Because fear is not an operantly conditioned behavior, it can neither be effectively punished or rewarded. The goal of managing this fear behaviorally is to change the dog’s emotional state from frightened and distressed to neutral or even content. Though limited, there are a few options. First, do not ignore your dog during storms or fireworks. Ignoring a fearful, panicky dog deprives him of whatever comfort and psychological support you can provide. It also leaves him without any information about what he should be doing instead. Also, never punish a dog acting fearfully. Punishment only inhibits behavior; it does not calm. For puppies and young dogs, it may be helpful to try to do pleasant things with them during storms or fireworks, in an effort to prevent fear from developing.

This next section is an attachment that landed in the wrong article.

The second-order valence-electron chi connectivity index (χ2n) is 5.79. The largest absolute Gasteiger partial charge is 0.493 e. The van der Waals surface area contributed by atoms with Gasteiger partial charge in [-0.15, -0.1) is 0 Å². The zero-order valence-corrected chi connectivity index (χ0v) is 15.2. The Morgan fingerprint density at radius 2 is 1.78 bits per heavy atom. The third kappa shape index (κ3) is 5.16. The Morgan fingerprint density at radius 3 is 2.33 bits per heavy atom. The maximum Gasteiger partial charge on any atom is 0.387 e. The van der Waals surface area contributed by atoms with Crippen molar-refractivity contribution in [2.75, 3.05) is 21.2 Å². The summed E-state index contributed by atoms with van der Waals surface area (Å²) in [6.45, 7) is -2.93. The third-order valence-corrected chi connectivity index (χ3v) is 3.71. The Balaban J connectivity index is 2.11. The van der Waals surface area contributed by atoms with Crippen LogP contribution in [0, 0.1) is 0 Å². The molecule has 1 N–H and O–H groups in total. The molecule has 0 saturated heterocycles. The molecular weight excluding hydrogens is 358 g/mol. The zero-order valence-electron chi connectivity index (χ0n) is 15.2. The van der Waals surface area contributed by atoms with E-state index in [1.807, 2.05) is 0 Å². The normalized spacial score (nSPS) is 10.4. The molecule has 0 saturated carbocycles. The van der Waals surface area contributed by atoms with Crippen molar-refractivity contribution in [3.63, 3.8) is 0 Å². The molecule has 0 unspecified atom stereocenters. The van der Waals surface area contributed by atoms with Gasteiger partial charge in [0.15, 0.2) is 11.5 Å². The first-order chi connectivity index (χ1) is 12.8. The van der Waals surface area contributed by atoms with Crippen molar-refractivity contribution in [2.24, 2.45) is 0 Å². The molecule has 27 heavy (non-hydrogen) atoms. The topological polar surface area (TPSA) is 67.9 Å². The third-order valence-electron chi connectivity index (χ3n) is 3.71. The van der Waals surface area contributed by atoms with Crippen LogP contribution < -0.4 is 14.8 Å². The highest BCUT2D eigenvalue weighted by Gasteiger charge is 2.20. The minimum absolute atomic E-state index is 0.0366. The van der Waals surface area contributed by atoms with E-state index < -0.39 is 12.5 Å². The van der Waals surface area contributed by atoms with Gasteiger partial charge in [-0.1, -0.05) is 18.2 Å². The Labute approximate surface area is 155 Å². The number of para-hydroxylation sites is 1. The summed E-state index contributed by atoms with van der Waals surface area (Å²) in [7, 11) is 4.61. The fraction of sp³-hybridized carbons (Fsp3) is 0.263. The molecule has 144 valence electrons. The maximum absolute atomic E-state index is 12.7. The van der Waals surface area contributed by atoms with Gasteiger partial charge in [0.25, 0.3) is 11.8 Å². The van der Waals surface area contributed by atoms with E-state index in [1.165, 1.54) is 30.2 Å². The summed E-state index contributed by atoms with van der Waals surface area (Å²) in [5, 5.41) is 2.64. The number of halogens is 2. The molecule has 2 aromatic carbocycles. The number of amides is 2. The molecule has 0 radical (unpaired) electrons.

Some dogs are able to direct their anxiety to destroying “sacrifice items” such as cardboard boxes or paper items like old phone books. This destructive behavior can function as a way to displace the dog’s anxiety onto a pleasurable activity. If there is an activity your dog can’t get enough of, do this during storms and fireworks. This can include fetch, chase games, even cuddling and petting, or holding the dog firmly next to you. If the fear-inducing activities are occurring at night, some dogs can be comforted by being allowed in bed with you.

What are some environmental management options?
Some dogs respond well to having a “safe haven” where they can hide and be reasonably secure and comfortable. This can be a room, a large closet, even a basement. Some dogs prefer a bathroom, especially the bathtub or shower. During storms and fireworks, keep dogs who are aggressive or targets of aggression separate from other household dogs. This can make it more complicated to find an appropriate safe haven for the fearful dog. Some dogs cannot overcome their fear with just environmental changes and therefore, it might be appropriate to discuss medication options with a veterinarian.

Carlo Siracusa is a clinical assistant professor of behavior medicine at the University of Pennsylvania School of Veterinary Medicine.